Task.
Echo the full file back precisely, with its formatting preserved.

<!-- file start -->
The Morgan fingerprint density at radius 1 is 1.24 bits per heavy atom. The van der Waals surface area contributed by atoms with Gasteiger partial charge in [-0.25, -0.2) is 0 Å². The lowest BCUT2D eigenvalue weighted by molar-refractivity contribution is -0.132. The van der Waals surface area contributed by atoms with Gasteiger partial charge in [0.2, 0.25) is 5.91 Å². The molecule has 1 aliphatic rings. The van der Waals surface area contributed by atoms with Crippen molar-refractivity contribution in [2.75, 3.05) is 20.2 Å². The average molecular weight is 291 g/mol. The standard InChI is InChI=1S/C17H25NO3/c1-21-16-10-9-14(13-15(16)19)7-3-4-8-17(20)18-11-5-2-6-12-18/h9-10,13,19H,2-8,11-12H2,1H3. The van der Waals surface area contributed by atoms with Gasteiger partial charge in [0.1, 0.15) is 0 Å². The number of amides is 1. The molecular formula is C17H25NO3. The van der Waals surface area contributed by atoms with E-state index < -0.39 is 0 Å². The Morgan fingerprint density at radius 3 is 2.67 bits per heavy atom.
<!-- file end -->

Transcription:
The Morgan fingerprint density at radius 1 is 1.24 bits per heavy atom. The van der Waals surface area contributed by atoms with Gasteiger partial charge in [-0.25, -0.2) is 0 Å². The lowest BCUT2D eigenvalue weighted by molar-refractivity contribution is -0.132. The van der Waals surface area contributed by atoms with Gasteiger partial charge in [0.2, 0.25) is 5.91 Å². The molecule has 1 aliphatic rings. The van der Waals surface area contributed by atoms with Crippen molar-refractivity contribution in [2.75, 3.05) is 20.2 Å². The average molecular weight is 291 g/mol. The standard InChI is InChI=1S/C17H25NO3/c1-21-16-10-9-14(13-15(16)19)7-3-4-8-17(20)18-11-5-2-6-12-18/h9-10,13,19H,2-8,11-12H2,1H3. The van der Waals surface area contributed by atoms with Gasteiger partial charge in [0.1, 0.15) is 0 Å². The number of amides is 1. The molecular formula is C17H25NO3. The van der Waals surface area contributed by atoms with E-state index < -0.39 is 0 Å². The Morgan fingerprint density at radius 3 is 2.67 bits per heavy atom.